Family of Baltimore Police Officer Shot Dead With His Own Gun Says ‘Wait for the Evidence’ Before Jumping to Conclusions

Veteran: Detective Sean Suiter had completed 18 years as an officer for the Baltimore Police Department and had also served in the Army. The married father of five was found dead from a gunshot wound as he canvased after a triple homicide in the city’s Harlem Park

It reads like a plot from TV’s The Wire: A dedicated Baltimore cop is lured into an alley and shot dead with his own gun the day before he is due to testify against allegedly corrupt colleagues. 

But the grieving uncle who raised slain police hero Sean Suiter like a son has pleaded with the public not to leap to conclusions in his unsolved death, telling ‘We need to wait for the evidence.’

Detective Suiter was fatally shot in the head on November 16 while he and his partner canvassed the city’s crime-riddled Harlem Park neighborhood for clues to a triple homicide.

Police say the 18-year veteran spotted a man behaving suspiciously and chased him down an alley.

Moments later three gunshots rang out and Suiter’s radio captured his final anguished, unintelligible cry for help.

The married father-of-five had been shot at close range with his own service weapon and died in the hospital the next day – the same date he was supposed to testify before a federal grand jury in a major corruption case involving seven members of the Baltimore Police Department’s now disbanded Gun Trace Task Force.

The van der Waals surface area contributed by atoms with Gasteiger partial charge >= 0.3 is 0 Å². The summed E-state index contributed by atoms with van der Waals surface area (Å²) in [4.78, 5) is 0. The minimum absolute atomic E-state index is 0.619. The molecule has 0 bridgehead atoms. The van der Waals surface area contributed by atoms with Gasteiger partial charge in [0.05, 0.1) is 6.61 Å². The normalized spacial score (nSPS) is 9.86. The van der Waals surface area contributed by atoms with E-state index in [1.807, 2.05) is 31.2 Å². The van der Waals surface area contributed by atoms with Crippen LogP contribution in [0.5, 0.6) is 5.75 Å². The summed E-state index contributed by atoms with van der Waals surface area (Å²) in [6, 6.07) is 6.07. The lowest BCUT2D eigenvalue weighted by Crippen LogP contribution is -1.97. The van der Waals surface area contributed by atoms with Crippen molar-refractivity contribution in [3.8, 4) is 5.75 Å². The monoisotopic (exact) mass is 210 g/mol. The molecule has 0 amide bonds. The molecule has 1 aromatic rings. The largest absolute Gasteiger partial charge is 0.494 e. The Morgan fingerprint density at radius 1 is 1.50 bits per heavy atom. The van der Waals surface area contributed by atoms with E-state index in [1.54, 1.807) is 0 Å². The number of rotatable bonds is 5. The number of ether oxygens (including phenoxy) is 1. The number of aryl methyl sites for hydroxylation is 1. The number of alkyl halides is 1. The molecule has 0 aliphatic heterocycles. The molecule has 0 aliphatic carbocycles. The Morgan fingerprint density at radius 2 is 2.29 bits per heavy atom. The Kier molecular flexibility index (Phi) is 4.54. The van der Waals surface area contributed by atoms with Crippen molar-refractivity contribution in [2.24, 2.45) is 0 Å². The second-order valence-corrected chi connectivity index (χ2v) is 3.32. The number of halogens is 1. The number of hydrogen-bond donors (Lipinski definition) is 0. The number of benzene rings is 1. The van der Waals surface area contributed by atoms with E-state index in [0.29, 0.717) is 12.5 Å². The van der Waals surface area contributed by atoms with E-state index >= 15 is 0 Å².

Police say there is evidence to suggest Suiter engaged in a brief struggle before his death, though detectives have failed to find any trace of the attacker’s DNA, nor any eyewitness to the daylight shooting.

Mystery: The scene of the crime where Det Suiter’s body was found on Friday November 17. His family say police need time to follow the evidence
Honored: Cops turned out in their hundreds to bury the slain officer, who had been a patrol officer in West Baltimore then later joined the drug, city wide shootings, and most recently homicide units as a detective.
Missed: Sean Suiter left his wife Nicole, five children, and his extended family when he was found shot to death last month
Devastation: Sherman Basil, Sean Suiter’s uncle, said: ‘The kids are going to have to draw strength from their mother. They are going to have to learn that he’s not going to come walking in again.’
Speaking out for a hero: Sherman Basil said that his nephew deserved a full investigation into how he died

There is only the vaguest description of the prime suspect: an African-American man wearing a black jacket with a white stripe.

The lack of a breakthrough has stoked rumors that the timing of Suiter’s death is no mere coincidence – and that a police department still battling to restore its reputation in the wake of the 2015 Freddie Gray death in custody case, cannot be trusted to investigate it properly.

Baltimore Police Commissioner Kevin Davis earlier bowed to demands to ask the FBI to take over the case in light of the overlap with the federal ‘Broken Boundaries’ probe into racketeering and corruption among his own officers.

But the FBI is still to respond to his request.

However Suiter’s uncle Sherman Basil, 82, has told in an exclusive interview that he doesn’t care who handles the case as long as they achieve justice for his nephew’s widow Nicole, 41, daughters Zharia and Damira, and sons Sean, Kris and Marquis.